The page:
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Baroness Blatch: My Lords, perhaps I misread the body language. I shall pose only one question to the Minister. If he responds to the thrust of tonight's debate in a way that panders to what I believe was being asked by most of those who have spoken in the debate, can he tell us this? Of those who would be sentenced to prison, who would be diverted to community programmes and what category of offender or offence would qualify for such a diversionary programme?
The Parliamentary Under-Secretary of State, Home Office (Lord Williams of Mostyn): My Lords, I thank the noble Earl and all those who have contributed to our discussions tonight. The Probation Service has developed significantly during the past decade. Savings have had to be made and they have not been comfortable ones. I wish to say at the beginning of my short remarks that I endorse what was said so graphically by the noble Lord, Lord Williams of Elvel, and reiterated and reinforced by other noble Lords.
The Probation Service and the work that it does is valued and appreciated. I can say that having had long experience of it both in practice prosecuting and defending in criminal cases and, not without significance and of great value in terms of experience, in sentencing as a trial judge, I know the valuable work that it does and I know the difficulties under which it labours. It is vital that if community sentences are to be available to the courts they and the public are confident that those sentences are effectively carried out.
The noble Baroness, Lady Blatch, asked a question, saying that if I were to pander--a curious word--to what had been demanded I should be obliged to say of those prisoners who now go to prison, in which detailed category, which would be dealt with by alternatives. I believe that in our country sentencing is a matter for the courts. The Government's duty through legislation in Parliament is to provide alternatives. It is not possible to answer that question in a considered way because it does not focus on the point. The Government are determined to provide that the courts have at their disposal a range of effective sentences in which there will be public confidence.
I believe that the probation service will have a good future because it is essential as a component of our penal and criminal justice system. It is certainly true that community sentences have in the past been regarded as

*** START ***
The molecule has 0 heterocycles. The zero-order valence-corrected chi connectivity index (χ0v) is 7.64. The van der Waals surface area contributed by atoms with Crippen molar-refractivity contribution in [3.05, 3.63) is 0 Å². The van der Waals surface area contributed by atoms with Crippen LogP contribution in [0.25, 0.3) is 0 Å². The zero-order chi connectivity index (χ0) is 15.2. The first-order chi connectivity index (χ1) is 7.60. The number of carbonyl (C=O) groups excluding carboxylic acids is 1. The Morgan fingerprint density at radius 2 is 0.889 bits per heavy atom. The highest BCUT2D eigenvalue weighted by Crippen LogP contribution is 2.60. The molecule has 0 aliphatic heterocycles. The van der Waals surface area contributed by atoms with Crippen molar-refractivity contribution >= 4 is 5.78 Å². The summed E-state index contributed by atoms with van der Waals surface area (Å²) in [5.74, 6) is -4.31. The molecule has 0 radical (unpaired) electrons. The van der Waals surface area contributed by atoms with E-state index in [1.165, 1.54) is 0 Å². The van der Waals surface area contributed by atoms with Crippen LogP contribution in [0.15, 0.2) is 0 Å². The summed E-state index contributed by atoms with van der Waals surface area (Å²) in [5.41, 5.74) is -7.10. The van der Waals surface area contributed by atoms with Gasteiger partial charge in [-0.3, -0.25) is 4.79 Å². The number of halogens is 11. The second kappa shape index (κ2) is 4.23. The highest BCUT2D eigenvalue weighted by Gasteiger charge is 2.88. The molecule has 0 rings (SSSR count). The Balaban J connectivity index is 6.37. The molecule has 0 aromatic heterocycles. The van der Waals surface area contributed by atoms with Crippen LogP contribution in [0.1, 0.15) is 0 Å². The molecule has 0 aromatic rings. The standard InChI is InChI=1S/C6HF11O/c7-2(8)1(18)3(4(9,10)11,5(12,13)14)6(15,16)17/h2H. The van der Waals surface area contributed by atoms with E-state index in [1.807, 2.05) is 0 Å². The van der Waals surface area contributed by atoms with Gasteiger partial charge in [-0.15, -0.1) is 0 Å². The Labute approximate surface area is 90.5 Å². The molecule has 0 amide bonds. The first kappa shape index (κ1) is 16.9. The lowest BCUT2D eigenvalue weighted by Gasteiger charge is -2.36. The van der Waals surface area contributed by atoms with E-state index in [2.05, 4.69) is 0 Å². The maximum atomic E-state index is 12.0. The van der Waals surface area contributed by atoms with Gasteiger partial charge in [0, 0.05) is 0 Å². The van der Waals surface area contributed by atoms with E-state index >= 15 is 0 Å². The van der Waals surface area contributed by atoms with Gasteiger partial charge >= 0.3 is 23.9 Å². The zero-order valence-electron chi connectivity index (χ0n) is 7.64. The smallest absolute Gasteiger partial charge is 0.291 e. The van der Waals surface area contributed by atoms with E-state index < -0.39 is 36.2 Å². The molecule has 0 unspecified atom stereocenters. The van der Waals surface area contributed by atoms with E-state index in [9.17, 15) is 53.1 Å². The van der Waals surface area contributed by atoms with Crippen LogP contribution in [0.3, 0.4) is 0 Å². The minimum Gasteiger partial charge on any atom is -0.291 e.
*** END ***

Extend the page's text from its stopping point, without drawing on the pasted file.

It has been said by a number of your Lordships that one needs to have resources properly allocated and properly considered. I understand the slight tease from the noble Lord, Lord Rodgers of Quarry Bank, about KPIs. One cannot spend millions of pounds of public money without having some testing. I am bound to say, both of us probably coming from a similarly philistine background, that when I first encountered KPIs before going to Queen Anne's Gate I thought that they were management mumbo jumbo. In fact, when one examines them one sees that they are not, because one must discover what is the most effective use of public resources.
The noble Lord, Lord Graham of Edmonton, said that this is intended to be a benign debate. I take it as such. I cannot repeat too often that these debates ought not to be the occasion on which to try to score party political points and I hope your Lordships will hear none of that from me tonight.
The noble Lord, Lord Rodgers of Quarry Bank, said that announcements should be made to Parliament where at all possible and I entirely agree. That is why I am happy to say that today my right honourable friend the Home Secretary made an announcement to Parliament in another place in the form, I believe, of a Written Answer when he announced the review which is to take place. It is to take place on the following basis. All noble Lords know that there is on hand a comprehensive review of all Government spending. The Home Office review, which my right honourable friend announced, is looking at other options for integrating the work of the Prison and Probation Services in England and Wales. I regard that as an entirely prudent, sensible approach.
As has rightly been observed, the two services have grown in different ways. They have a different history and they had different purposes to attend to when they respectively came into being. The Home Secretary believes, and I am sure that he is right, that it is time to have a review into how they interrelate. They have different management and organisational structures, as the noble Baroness, Lady Blatch, pointed out. But the point underlying the philosophy of the review is that they deal often in turn with the same individual offenders. They have the same aims of protecting the public from harm and of bringing about the rehabilitation of offenders.
I thought that the noble Lord, Lord Rodgers, was a little unkind to the three-year plan because if one looks at Goal A in paragraph 2.2 and then casts an eye through pages 11 to 13, there is a good deal of material which can, as the noble Baroness said, be read only in the context of rehabilitation--the critical success factors identified, crime reduction on release, post-release licences, employment and training work and physical
Therefore, the review will attend to various options. I was gratified to hear what the noble Lord, Lord Rodgers, said about my honourable friend the Minister responsible for prisons and probation. I think what he said is generally recognised and it is a benefit to have my honourable friend looking after prisons and probation in that way, not simply because of her quality as a Minister but because it is more appropriate that it be done that way.